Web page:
I knew Zac a little bit. Not very well but we went to Hawaii a couple weeks early to sort of bond and rehearse and take scenes and improve them together and when you are shooting something on location and we don’t know anyone there, it was easy to bond with your castmates because you don’t have anyone else to hang out with. And Zac is like the best guy in the world so it super easy to become really good friends with him. And Sugar Lyn who plays our sister — I mean her name is Sugar for a reason. She is truly the sweetest girl you’ve ever met. So it was real easy to love her guts. And Anna and Aubrey are so funny and such good actresses and they really brought it. In fact, I would say for a lots of the movie their characters are way crazier than Mike and Dave. We are trying to hold it together for the family and they really get to let it fly. So it’s a really fun movie. It’s not like a movie where only the guys are going to like it or only the girls are going to like it. It’s really a type of movie that everyone can come and watch and have a good time. It’s not a remake; it’s not a reboot. It’s an original comedy that’s super funny and I’m willing to say that it’s definitely the funniest movie that you’ll see this year.

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Actors Interview

The Intern

Posted on September 24, 2015 at 5:55 pm

Copyright Warner Brothers 2015
Copyright Warner Brothers 2015
Oh, to live in Nancy Meyers-land, where the 60’s and 70’s really are a golden age, where AARP-eligible Oscar winners go to be universally adored by bright young people, and where every sumptuously spacious but cozy home has the kitchen of your dreams. It’s not a coincidence that more than once in the movie one character compliments another on the decor. Or that you can now buy it all yourself to collect your own accolades, making the movie into an infomercial. It’s soft-focus, feel-good, female empowerment. So of course it’s all to a soundtrack of Pottery Barn-like upscale easy listening songs like “All About That Bass (No Treble).”

Following in the beautifully shod footsteps of Eli Wallach (“The Holiday”), Diane Keaton (“Something’s Gotta Give”), and Meryl Streep (“It’s Complicated”) comes Robert De Niro, with infinite charm and grace in a role he seldom gets to take: an ordinary guy.

De Niro plays Ben, 70 years old, living in Brooklyn, a widower after a long, happy marriage, retired, and looking for something to do. He has traveled, visited his grandchildren, taken classes. There is a single woman his age (Linda Lavin) who would love to date him. But he wants something more. “The nowhere to be thing hit me like a ton of bricks.”

And then he sees a flier. A local start-up is looking for “senior interns,” for no other reason than to make a cute movie plot, but okay. It’s an online sales company, selling fashion with some special ability to make sure the items fit properly), and he still uses a flip phone, but Ben decides to apply. And he is undaunted that applicants, instead of submitting a resume, are asked to upload a video about themselves. “I want to be challenged,” he explains, “and needed.”

He gets the job and is assigned to the start-up’s visionary but harried CEO, Jules Ostin (Anne Hathaway). Is the name supposed to make us think of Jane Austen? Could be. She has an only-in-movies adorably precocious moppet and a shaggy (in a cute, artisanal, Brooklyn way) devoted stay-at-home-dad of a husband. And, guess what? They live in an exquisitely decorated brownstone with a couple of legos and a backpack sprinkled around for relatability. Plus, she is played by Anne Hathaway, so she is stunningly beautiful in a we’d-totally-be-best-friends-if-she ever-met-me sort of way. She gets to channel her “Devil Wears Prada” co-star Meryl Streep as the boss who can be terrifying, but she knows and we know she’s there to be loveable, not scary. And he is endlessly calm and resourceful, whether cleaning up the office junk pile, crunching data, giving dating advice, or retrieving a disastrously mis-sent email.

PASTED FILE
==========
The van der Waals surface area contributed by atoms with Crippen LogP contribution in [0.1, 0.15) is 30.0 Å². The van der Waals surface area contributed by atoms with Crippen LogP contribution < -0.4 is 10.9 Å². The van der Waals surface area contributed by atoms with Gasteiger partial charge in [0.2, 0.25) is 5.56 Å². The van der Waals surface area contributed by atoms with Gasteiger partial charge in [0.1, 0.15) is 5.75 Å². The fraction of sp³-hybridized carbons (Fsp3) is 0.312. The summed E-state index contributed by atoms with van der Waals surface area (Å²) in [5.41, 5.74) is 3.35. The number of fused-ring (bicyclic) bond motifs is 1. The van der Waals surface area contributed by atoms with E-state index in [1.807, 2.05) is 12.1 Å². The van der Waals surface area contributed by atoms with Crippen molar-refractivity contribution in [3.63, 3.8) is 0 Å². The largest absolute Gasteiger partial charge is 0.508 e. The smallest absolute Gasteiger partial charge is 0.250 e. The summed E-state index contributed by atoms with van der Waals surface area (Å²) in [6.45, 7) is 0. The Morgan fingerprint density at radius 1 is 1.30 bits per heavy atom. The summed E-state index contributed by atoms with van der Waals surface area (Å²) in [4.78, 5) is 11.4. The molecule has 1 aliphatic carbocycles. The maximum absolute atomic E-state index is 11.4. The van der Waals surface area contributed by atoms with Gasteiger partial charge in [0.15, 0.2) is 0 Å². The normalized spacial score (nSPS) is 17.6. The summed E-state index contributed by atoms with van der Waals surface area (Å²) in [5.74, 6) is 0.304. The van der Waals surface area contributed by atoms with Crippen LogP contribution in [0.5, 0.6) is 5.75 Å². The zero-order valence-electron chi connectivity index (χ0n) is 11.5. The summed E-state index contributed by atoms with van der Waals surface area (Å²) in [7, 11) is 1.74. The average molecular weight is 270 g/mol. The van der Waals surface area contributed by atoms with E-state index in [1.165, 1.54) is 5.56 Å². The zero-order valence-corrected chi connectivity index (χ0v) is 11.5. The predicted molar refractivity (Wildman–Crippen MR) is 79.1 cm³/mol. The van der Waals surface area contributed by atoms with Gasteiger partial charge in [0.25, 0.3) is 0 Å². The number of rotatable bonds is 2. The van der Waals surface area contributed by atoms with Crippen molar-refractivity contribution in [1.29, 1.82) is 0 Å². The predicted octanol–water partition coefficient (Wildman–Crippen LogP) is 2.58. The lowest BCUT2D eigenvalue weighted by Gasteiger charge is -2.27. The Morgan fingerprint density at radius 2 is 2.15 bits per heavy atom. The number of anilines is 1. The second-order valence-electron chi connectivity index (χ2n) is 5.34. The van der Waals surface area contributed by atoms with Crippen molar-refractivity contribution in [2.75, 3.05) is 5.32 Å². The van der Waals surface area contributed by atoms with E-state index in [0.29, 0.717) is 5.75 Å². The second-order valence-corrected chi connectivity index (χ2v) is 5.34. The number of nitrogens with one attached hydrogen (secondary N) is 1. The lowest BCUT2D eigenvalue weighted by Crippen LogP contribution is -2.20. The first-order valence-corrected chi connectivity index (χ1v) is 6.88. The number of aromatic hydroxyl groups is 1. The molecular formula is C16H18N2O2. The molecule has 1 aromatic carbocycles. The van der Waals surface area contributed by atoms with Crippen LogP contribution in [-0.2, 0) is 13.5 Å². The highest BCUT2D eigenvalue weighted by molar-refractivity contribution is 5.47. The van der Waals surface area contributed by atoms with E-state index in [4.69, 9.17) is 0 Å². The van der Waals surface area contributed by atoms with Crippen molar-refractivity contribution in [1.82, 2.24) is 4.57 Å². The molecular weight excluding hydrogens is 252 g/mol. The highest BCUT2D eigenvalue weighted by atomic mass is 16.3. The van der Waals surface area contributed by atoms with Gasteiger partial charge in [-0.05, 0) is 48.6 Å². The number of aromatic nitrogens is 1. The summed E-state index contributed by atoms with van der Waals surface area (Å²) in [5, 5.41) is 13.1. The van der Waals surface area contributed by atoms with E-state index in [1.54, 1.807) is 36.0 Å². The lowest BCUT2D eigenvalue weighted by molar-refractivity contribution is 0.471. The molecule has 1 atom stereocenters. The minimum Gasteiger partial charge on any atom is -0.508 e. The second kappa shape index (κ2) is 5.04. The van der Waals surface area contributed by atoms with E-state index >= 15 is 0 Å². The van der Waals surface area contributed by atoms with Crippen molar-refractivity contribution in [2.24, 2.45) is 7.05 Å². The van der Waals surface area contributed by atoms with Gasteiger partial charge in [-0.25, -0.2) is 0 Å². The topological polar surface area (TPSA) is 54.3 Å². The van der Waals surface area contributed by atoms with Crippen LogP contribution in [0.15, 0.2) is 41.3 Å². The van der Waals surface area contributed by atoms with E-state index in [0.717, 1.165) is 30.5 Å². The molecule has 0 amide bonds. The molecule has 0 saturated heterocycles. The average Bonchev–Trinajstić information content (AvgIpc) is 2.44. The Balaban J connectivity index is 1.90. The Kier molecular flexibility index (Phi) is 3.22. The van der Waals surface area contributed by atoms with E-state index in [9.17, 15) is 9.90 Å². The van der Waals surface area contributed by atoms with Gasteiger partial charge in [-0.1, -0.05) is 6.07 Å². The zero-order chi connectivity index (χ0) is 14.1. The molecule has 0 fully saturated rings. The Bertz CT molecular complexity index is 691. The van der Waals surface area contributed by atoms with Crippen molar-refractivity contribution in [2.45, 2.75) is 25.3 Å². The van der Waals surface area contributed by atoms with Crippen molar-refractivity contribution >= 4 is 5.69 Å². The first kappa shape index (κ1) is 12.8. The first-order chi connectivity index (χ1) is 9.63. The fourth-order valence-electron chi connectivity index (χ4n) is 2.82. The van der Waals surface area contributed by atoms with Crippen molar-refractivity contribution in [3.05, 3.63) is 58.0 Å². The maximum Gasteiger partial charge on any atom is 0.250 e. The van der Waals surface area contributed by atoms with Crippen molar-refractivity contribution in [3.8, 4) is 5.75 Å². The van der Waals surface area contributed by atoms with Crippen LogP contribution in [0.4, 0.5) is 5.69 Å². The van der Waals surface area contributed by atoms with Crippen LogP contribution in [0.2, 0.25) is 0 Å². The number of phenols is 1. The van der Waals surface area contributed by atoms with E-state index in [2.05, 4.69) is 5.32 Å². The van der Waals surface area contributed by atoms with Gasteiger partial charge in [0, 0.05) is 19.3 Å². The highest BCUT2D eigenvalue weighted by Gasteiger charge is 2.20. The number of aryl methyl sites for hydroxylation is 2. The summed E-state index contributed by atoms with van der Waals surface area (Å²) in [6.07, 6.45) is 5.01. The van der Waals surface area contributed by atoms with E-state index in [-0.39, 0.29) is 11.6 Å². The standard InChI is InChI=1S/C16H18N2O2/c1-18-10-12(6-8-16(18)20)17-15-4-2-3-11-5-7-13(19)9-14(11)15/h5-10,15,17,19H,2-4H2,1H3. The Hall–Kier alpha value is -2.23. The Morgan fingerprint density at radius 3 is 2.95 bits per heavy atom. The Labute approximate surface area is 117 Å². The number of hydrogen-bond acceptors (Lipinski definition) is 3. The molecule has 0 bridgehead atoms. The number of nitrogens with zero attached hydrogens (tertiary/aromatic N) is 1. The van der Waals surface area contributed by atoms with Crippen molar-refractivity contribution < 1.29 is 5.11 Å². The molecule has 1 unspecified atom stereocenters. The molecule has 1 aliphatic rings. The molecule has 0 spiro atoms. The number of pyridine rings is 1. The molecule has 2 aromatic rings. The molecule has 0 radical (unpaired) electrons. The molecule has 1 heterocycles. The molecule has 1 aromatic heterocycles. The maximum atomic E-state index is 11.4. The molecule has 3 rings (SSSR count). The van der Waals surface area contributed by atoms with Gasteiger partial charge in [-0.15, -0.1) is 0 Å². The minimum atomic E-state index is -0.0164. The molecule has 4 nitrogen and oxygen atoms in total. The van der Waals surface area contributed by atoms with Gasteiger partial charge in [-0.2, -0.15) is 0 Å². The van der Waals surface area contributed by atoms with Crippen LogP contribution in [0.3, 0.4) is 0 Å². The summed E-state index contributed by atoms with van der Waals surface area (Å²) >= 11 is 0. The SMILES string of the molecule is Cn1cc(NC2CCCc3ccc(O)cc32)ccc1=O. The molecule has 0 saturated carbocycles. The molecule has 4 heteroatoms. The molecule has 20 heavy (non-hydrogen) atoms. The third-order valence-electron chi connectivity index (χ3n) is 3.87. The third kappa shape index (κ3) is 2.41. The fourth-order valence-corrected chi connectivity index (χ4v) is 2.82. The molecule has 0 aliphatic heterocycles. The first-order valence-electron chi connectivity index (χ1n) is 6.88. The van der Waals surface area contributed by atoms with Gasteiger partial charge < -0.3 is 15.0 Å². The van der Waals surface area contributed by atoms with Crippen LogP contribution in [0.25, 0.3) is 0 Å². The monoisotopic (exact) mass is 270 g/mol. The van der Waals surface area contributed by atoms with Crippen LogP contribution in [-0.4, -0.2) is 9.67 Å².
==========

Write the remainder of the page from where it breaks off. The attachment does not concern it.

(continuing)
In the normal world of movies, Jules would have a lot to teach Ben about being up with the times and there would be all kinds of cute/funny scenes with him learning what a hashtag is while imparting a few Yoda-like gems of wisdom. But this is Nancy Meyers-land, so the lessons all go the other way. And those lessons are not so much “why don’t you do it this way” as “you can do it!” It is undeniably refreshing, especially to those of us closer in age to Ben than Jules, but let’s face it. This is less a movie than it is comfort food and a glossy shelter magazine wishbook, sprinkled with fairy dust and truffle powder.

Meyers is all about you-go-girl empowerment, so her films are delectable visions of soft-focus fantasy, but there are some revealing moments of personal payback, too, as in her treatment of a wandering husband. It crosses the line from pleasant daydream to selfishness, entitlement, and denial. It’s one thing to create a fairy tale. It’s another to promote the idea that women can “have it all” without a lot of other people having a lot less. And maybe next time we could add some people of color to the cast. This is Brooklyn, for goodness’ sake. It’s practically a living version of “It’s a Small World.” How did the cast get so white?

But Ben’s handkerchief rule? That’s the real deal.

Parents should know that this film features adult themes including adultery and male sexual response. There are references to a sad death, drinking, including drinking and medication to deal with anxiety, and characters use some strong language. There is an awkward and unfunny joke about a child possibly having bipolar disorder.

Family discussion: What most surprises seniors and millennials about each other? What would you like to do when you retire? Do you agree with Jules’ decision?

If you like this, try: “It’s Complicated” and “The Holiday”

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Comedy Drama